Redesigning the Patient Experience

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Patient Room 2020

Redesigning the Patient Experience

Dr. Kaylan Baban attended our event on April 3rd at Patient Room 2020 and wrote about it for ZocDoc. This was first published on April 11, 2014 on The Doctor Blog.

By Dr. Kaylan Baban

Last week, I was privileged to attend a very exciting, forward-thinking event hosted by the NYC Health Business Leaders at NXT Health’s Patient Room 2020, called “Redesigning the Patient Experience to Improve Safety and Outcomes.” The panel discussion was really robust (not always the case), the model room thought-provoking, and the energy and creativity of the gathered attendees from across the healthcare spectrum was palpable. In short, it was the kind of event I think we all need more of, and it inspired me to consider how we can most fruitfully direct the modern pursuit of “patient satisfaction” – and why this endeavor is about so much more than beautiful lobbies and hospital rankings.

A Cultural Shift
Until very recently, “successful” or “appropriate” treatment was judged by providers alone and defined very narrowly. Through a more humanistic approach and a great deal of research, it’s accepted now that incising the correct area or prescribing the appropriate drug is not nearly enough. We in healthcare – providers, patients, administrators, advocates – now know and accept what has long been obvious: The patient experience matters to health outcomes. How to meaningfully impact it is now the question.

The Mindful Provider
Two areas I am personally passionate about are digital health innovation and the mindful provision of healthcare. These may seem opposing forces, but I believe they each represent tremendous tools that can be brought to bear in the service of creating the safest and highest-quality patient experiences possible.

Simple anticipatory communication and approachability are important steps towards that goal. As Dr. Yves Duroseau pointed out on last week’s panel, a patient who is told his stitches might come out – and how to manage this – feels very differently about the quality of his healthcare encounter and his own self-efficacy when the sutures loosen than a patient who receives the same technically high-quality care and is sent on his way without that information. This matters to clinical outcomes. Not only will the first patient be able to manage the situation when it arises, but he is also (as patient advocate Ilene Corina cited in her own experience) more likely to ask questions or raise concerns that may lead to crucial case-specific changes in care.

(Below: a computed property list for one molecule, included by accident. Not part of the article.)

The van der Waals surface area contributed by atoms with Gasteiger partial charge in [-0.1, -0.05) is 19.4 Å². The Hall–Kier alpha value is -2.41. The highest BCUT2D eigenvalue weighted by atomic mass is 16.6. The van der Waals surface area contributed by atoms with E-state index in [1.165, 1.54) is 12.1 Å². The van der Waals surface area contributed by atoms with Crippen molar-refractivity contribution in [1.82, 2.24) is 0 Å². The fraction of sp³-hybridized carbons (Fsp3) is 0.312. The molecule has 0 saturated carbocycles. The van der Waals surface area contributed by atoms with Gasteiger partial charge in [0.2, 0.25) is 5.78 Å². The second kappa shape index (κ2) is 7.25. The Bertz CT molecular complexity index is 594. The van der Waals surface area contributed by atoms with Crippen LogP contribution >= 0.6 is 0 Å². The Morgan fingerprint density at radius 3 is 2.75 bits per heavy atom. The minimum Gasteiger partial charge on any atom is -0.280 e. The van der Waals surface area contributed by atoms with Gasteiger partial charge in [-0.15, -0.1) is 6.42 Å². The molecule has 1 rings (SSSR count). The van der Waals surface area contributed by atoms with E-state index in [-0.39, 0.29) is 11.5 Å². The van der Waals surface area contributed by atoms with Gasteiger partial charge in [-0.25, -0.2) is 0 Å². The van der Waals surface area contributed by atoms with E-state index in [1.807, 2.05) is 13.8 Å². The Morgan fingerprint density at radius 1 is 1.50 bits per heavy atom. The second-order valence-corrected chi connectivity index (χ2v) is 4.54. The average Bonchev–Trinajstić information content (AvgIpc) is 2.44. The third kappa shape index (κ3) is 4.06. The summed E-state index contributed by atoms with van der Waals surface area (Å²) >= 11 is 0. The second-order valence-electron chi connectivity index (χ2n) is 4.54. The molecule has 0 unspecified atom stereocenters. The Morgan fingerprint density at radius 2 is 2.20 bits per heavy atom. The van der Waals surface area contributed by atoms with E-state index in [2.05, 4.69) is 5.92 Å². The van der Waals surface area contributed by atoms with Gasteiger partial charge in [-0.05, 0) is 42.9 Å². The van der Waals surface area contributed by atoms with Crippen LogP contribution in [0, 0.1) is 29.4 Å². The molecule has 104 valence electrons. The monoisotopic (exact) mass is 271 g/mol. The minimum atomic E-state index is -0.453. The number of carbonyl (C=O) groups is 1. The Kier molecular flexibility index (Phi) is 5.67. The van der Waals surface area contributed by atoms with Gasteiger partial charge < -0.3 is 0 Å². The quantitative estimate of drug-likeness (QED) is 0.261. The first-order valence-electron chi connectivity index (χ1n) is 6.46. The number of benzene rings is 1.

Despite – and increasingly because of – the pressures of the ever-shrinking window of time reserved for the patient encounter, the kind of ease and clarity of communication I described above is critically important. It matters whether a patient feels comfortable asking the questions that may ease her anxiety about taking a new medication, help her understand the importance of keeping a follow-up, know that a minor side effect does not necessitate a trip to the ER, or help her recognize the signs of a serious complication that might not otherwise receive attention until too late. These solutions are not really about taking more time, they are about something much more valuable and intangible than that: being present with your patient. Our patients know when we aren’t all there, and that experience is damaging to the patient-provider relationship, yields worse outcomes, and short-changes us all.